A great Erotic novel, in my opinion, isn't just about rough sex or even kinky sex-it's about seducing the reader. Any romance novel whether it be erotica, historical, contemporary, or even paranormal is based on a great story and character chemistry, along with some really steamy love scenes. There are literally thousands of porn titles that all have some cheesy lines and then just sex acts. They're not meant to have great story lines and many books are following suite. They appear to be one thing but end up being a cheesy porn movie without the cheesy music but all just fail in the lines of story, strong characters with chemistry, and bad sex scenes. Remember: Sex sells but bad sex doesn't. No one who spends their money and time on a book wants to read endless pages of bad dialogue and bad sex. Readers want to be seduced into a story and possessed by the book. You, as a writer, wants to have your readers remember your story so much that they're re-reading your book until they can get their hands on your next one. That is my goal anyhow, and it should be yours as well.
The last thing you want is to bore your reader and just like Sex In The City, people are going to get eventually tired and bored with Carrie always getting involved with a Mr. Big that has money and likes hard sex and vice versa. People who are truly book readers and not just those who pick up something because it's the latest fad, are not going to be repeat customers if that is all you're writing and publishing. People want to pick up a book and be right there in the moment in the story. They want to be able to feel the characters and want a memorable experience from reading. It's what drives them to go back to the book stores and online to purchase books and will make them want to crave your books. Award winning Canadian author, Denyse Bridger, said it best, "Publishing and the market has changed drastically in the past 10 years", and it has. It's easy to jump on the fad band wagon, and publishers who aren't worth their salt are putting out these fad books because people are buying them up but are any of these going to be memorable? Years from now will anyone look back a really remember these books other than, "Oh yeah, there was something about those, but I can't really say what was so big about them." Authors like Rice, Kenyon, Lara Adrian, and the other big names in romance fiction have proven that their books stand alone and will stand the test of time. Isn't that what we as writers want for ourselves? It's what I want. I want people to remember my name and my books as being something they really enjoyed reading and were captivated at my story lines.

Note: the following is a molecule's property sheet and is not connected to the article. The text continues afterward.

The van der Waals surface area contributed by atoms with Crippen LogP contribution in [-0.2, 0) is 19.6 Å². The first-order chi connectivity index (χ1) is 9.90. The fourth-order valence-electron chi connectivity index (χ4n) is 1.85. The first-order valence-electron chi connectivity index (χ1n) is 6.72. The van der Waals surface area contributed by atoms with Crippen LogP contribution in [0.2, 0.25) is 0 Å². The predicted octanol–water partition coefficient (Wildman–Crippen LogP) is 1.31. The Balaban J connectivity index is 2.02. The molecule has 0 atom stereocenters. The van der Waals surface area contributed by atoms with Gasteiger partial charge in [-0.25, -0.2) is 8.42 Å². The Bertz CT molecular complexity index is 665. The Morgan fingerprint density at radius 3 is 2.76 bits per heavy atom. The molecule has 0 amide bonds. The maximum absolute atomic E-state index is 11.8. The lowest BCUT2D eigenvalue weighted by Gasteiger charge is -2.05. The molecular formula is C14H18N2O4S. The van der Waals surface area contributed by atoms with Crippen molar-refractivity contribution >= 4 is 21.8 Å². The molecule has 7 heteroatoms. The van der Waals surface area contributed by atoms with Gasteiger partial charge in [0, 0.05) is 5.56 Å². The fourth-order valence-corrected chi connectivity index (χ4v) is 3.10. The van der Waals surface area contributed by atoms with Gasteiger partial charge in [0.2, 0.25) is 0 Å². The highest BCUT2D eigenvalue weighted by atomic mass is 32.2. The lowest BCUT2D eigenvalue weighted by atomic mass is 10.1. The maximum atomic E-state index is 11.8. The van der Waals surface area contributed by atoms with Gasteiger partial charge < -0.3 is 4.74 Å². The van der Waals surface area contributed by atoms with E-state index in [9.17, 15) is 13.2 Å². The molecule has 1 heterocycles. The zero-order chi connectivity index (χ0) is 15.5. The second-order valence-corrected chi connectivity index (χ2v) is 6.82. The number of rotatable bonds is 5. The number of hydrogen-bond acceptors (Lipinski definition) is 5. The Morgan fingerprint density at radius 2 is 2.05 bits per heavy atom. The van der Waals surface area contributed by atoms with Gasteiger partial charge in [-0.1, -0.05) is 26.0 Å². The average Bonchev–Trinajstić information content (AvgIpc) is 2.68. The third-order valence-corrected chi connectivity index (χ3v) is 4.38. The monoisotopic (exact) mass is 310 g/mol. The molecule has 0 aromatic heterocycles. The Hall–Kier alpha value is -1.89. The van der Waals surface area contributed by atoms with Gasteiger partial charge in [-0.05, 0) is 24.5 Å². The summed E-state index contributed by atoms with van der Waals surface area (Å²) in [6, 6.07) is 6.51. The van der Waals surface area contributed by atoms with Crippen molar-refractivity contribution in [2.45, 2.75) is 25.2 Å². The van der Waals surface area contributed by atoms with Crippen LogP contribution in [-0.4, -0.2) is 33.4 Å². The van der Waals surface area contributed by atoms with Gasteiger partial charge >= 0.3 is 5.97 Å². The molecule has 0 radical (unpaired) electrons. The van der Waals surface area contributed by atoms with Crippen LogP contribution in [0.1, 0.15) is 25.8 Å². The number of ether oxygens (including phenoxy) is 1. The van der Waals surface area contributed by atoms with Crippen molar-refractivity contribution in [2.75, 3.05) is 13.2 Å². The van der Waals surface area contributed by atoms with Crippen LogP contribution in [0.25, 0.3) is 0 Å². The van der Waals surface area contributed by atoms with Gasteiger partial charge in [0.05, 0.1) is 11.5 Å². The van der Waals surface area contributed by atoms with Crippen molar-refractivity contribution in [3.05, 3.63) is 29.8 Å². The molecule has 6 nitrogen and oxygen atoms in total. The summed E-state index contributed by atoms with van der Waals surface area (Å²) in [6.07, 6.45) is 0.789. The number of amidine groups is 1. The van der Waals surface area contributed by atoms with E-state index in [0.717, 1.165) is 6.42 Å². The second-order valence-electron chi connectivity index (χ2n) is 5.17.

Again, I'm not bashing but we've got to take the market by the horns and steer it back on track. It all starts with you dear writer. Be your own creative engine and don't fall into the rut of following a fad. Don't get stuck with shoulder pads and side shaved heads just because it's what was cool, easy, and sent a few bucks your way. Sure, one author wrote a book series using a template and now has a movie deal but will that person have any staying power or lasting success? Be your own creative engine and drive your stories down a different track!